The Truant of His Age
Sexual Outlaw, Romantic Rebel, Sublime Poet
By Christopher Hitchens

Byron, Child of Passion, Fool of Fame
By Benita Eisler

Byron, The Last Journey
By Harold Nicolson

Los Angeles Times, Sunday, April 4, 1999

Exactly two centuries ago, the 11-year-old George Gordon, later to be Lord Byron, was put in the safekeeping of a drunken and promiscuous Scottish nursemaid named May Gray.  She beat him savagely during the day and took him into her bed for sexual games at night.  She also instructed him in the Old and New Testaments.  By the time he was 12, therefore, and had been retrieved by his aghast mother, the boy had a working knowledge of libidinous cruelty and an instinctive contempt for religious cant.  I think we have to say, then, that the Romantic movement owes May Gray a debt that lies well beyond repayment.  If I knew the whereabouts of the grave of this obscure and brutish slattern, I should make it a place of pilgrimage.  Obelisks should rise even now, with lapidary words inscribed upon them. 

In the boyhood of Judas, it has been said, Jesus was betrayed.  Byron would certainly have approved of the line, and the sentiment too.  For a flying start in life, a twisted boyhood is indispensable.  Born as one of those lucky people who arrive on Feb. 29 and thus don’t have to count their birthdays in the same lugubrious way as the rest of us, Byron entered the world with a malformed right foot as his birthright of resentment.  The lesson was driven home, as it were, by sadistic doctors who screwed the limb into pointless wooden restraints.  One of his tutors in Greek and Lain, who could see the agony thus inflicted, observed to him in his 12th year:  “My Lord, I don’t feel comfortable at having you sitting opposite me there, in such pain as you must be.”  The tough little lordling responded:  “Never mind, Mr. Rogers, you shall not see any signs of it in me.”  This recalls the infant John Stuart Mill, replying to some matronly tenderness over a skinned knee with the words:  “Thank you, madam.  The pain has sensibly abated.”  Byron always had Mill’s indignation about injustice and oppression, yet he comes down to us as one who hated these things rather than criticized them and who set about to overturn, in words and deeds, those systems and mentalities that he found beneath contempt and beyond reform.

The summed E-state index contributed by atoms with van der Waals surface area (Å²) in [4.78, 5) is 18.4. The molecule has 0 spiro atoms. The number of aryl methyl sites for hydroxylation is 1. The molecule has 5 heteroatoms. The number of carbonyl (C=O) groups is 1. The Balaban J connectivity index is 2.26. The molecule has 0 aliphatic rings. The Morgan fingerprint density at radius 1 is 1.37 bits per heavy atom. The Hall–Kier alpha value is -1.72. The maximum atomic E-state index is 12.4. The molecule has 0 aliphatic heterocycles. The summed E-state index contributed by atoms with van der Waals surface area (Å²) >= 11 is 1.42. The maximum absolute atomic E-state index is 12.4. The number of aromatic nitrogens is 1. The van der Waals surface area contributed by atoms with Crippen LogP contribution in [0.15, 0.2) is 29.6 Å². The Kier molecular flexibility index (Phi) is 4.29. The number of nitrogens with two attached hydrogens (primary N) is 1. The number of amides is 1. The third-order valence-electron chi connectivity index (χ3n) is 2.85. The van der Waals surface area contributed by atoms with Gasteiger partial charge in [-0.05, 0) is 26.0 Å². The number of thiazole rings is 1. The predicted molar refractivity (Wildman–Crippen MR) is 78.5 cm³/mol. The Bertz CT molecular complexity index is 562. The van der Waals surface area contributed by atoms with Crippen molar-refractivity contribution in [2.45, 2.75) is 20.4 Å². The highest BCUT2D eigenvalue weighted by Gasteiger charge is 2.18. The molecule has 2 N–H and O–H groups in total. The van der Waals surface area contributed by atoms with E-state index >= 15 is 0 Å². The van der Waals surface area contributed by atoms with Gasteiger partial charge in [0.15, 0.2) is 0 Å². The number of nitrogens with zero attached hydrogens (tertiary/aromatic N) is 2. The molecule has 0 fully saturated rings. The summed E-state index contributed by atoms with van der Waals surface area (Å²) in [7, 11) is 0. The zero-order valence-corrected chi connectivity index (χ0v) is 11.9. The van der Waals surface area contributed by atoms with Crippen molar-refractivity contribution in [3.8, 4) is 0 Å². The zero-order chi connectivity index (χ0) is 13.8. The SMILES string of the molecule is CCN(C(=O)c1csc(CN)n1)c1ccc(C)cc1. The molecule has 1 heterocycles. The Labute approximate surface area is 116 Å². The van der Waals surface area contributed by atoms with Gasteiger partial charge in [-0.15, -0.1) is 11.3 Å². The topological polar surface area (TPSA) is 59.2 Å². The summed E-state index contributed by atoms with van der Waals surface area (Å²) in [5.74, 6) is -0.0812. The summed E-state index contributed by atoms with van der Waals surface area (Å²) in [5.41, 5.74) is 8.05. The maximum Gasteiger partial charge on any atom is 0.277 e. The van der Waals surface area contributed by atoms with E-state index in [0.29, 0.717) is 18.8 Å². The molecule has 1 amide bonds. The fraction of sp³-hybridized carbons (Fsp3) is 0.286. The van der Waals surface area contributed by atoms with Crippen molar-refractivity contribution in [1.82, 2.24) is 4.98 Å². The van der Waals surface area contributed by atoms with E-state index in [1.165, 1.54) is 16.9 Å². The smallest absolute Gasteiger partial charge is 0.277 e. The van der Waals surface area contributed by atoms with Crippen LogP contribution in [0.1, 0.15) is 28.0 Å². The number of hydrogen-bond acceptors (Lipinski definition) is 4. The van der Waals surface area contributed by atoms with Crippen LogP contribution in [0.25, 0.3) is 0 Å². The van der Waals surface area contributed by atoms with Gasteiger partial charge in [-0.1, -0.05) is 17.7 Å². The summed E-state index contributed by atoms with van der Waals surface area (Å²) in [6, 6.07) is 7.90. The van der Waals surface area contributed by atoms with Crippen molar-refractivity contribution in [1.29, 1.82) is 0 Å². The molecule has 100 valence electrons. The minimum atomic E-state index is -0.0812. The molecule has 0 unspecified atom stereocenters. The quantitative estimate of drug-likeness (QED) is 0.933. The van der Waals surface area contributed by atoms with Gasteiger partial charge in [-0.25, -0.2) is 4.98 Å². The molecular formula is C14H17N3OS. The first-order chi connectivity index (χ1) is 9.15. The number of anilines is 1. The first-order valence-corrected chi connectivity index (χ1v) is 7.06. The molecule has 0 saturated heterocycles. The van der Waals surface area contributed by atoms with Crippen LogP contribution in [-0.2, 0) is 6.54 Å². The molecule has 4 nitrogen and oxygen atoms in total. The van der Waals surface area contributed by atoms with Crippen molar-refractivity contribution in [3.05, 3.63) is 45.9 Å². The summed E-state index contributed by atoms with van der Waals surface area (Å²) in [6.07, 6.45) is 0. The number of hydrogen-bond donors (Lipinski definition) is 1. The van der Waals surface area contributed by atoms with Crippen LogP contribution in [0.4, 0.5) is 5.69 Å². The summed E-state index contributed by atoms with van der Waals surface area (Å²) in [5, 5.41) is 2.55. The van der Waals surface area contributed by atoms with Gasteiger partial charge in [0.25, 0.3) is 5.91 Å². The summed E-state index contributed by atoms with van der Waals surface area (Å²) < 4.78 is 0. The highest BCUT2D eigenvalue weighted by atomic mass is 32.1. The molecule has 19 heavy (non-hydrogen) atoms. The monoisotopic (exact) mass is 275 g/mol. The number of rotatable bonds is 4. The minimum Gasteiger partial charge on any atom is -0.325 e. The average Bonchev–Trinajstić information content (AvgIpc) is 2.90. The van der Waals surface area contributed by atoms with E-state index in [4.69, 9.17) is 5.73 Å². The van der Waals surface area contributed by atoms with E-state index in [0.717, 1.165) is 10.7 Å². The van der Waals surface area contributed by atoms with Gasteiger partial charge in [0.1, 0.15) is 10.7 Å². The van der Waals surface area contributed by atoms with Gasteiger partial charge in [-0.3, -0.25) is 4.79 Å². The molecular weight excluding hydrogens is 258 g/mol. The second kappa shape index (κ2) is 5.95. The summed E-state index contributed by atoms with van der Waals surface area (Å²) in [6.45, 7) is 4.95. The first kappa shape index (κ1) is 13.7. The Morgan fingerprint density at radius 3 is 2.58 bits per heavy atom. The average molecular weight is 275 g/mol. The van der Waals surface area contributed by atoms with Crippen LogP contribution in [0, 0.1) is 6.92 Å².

However, a crippled and bitter person may well become the moral equivalent of a fascist (as we have good reason to know), and the interest of Byronic style lies precisely in his avoidance of this outcome.  The poet himself phrased it well in writing about his early literary model, the hunchbacked genius Alexander Pope.  He observed the “unhappy dispensation of Nature that deformed persons…are born with very strong passions.  They are condemned to combat, not only against the passions which they feel, but the repugnance they inspire.”  Obviously there is something disingenuous in this attribution.  His lameness apart, Byron was beautiful and had that charismatic appeal that (as Lord Alfred Douglas was later to phrase it, too lamely in my opinion) filled the hearts of boy and girl with mutual flame.”  Still, he seems to have decided early on that Pope was right and that the energy of disappointment should be directed outward, at the dolts and dunces and bullies, rather than transmuted into self-hatred or remorse.  The birthday every four years seems a perfect metaphor now:  Impressed by a gypsy woman’s prophecy that he should beware of his 37th year (he died at the age of 36), Byron told his friends, he had lived so hard and so fast that he felt himself to be an old man.  In 1811, at the age of 23, he wrote a journal entry replete with Weltschmertz, that observed that at such a great and burdensome maturity:  “The best of life is over and its bitters double.”  He quoted Horace to the effect that “neither maid nor youth delights me now” and could not even be bothered to put the humorous topspin on the observation that Prince Hamlet managed in his deepest despair.  “I have outlived all my appetites,” he concluded, “and most of my vanities, aye, even the vanity of authorship.”  This was premature, as well as immature.  The age came to his rescue.